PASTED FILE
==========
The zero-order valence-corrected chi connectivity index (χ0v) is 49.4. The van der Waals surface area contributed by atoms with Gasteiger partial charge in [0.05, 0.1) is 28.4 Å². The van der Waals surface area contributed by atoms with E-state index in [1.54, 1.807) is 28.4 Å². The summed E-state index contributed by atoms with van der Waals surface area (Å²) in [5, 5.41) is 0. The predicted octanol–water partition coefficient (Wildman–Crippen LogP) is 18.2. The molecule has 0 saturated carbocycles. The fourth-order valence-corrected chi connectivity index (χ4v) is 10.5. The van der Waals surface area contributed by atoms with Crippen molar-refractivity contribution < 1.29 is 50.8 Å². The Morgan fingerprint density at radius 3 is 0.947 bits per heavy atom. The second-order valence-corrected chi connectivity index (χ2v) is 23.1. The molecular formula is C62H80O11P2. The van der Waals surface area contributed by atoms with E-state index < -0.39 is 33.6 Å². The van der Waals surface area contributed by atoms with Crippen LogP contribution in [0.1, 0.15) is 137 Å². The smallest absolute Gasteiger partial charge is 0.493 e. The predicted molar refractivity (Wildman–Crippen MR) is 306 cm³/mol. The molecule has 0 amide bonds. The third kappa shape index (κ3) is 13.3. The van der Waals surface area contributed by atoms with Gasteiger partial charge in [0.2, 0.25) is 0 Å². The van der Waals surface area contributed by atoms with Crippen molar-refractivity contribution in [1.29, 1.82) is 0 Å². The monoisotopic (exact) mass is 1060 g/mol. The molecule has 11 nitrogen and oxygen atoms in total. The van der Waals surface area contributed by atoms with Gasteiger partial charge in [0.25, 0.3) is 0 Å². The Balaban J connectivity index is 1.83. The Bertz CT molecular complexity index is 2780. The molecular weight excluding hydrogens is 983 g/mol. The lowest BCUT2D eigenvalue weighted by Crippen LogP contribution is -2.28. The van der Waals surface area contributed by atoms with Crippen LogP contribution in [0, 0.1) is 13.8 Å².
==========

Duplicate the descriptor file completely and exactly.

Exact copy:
The zero-order valence-corrected chi connectivity index (χ0v) is 49.4. The van der Waals surface area contributed by atoms with Gasteiger partial charge in [0.05, 0.1) is 28.4 Å². The van der Waals surface area contributed by atoms with E-state index in [1.54, 1.807) is 28.4 Å². The summed E-state index contributed by atoms with van der Waals surface area (Å²) in [5, 5.41) is 0. The predicted octanol–water partition coefficient (Wildman–Crippen LogP) is 18.2. The molecule has 0 saturated carbocycles. The fourth-order valence-corrected chi connectivity index (χ4v) is 10.5. The van der Waals surface area contributed by atoms with Crippen molar-refractivity contribution < 1.29 is 50.8 Å². The Morgan fingerprint density at radius 3 is 0.947 bits per heavy atom. The second-order valence-corrected chi connectivity index (χ2v) is 23.1. The molecular formula is C62H80O11P2. The van der Waals surface area contributed by atoms with E-state index < -0.39 is 33.6 Å². The van der Waals surface area contributed by atoms with Crippen LogP contribution in [0.1, 0.15) is 137 Å². The smallest absolute Gasteiger partial charge is 0.493 e. The predicted molar refractivity (Wildman–Crippen MR) is 306 cm³/mol. The molecule has 0 amide bonds. The third kappa shape index (κ3) is 13.3. The van der Waals surface area contributed by atoms with Gasteiger partial charge in [0.2, 0.25) is 0 Å². The van der Waals surface area contributed by atoms with Crippen molar-refractivity contribution in [1.29, 1.82) is 0 Å². The monoisotopic (exact) mass is 1060 g/mol. The molecule has 11 nitrogen and oxygen atoms in total. The van der Waals surface area contributed by atoms with Gasteiger partial charge in [0.25, 0.3) is 0 Å². The Balaban J connectivity index is 1.83. The Bertz CT molecular complexity index is 2780. The molecular weight excluding hydrogens is 983 g/mol. The lowest BCUT2D eigenvalue weighted by Crippen LogP contribution is -2.28. The van der Waals surface area contributed by atoms with Crippen LogP contribution in [0, 0.1) is 13.8 Å².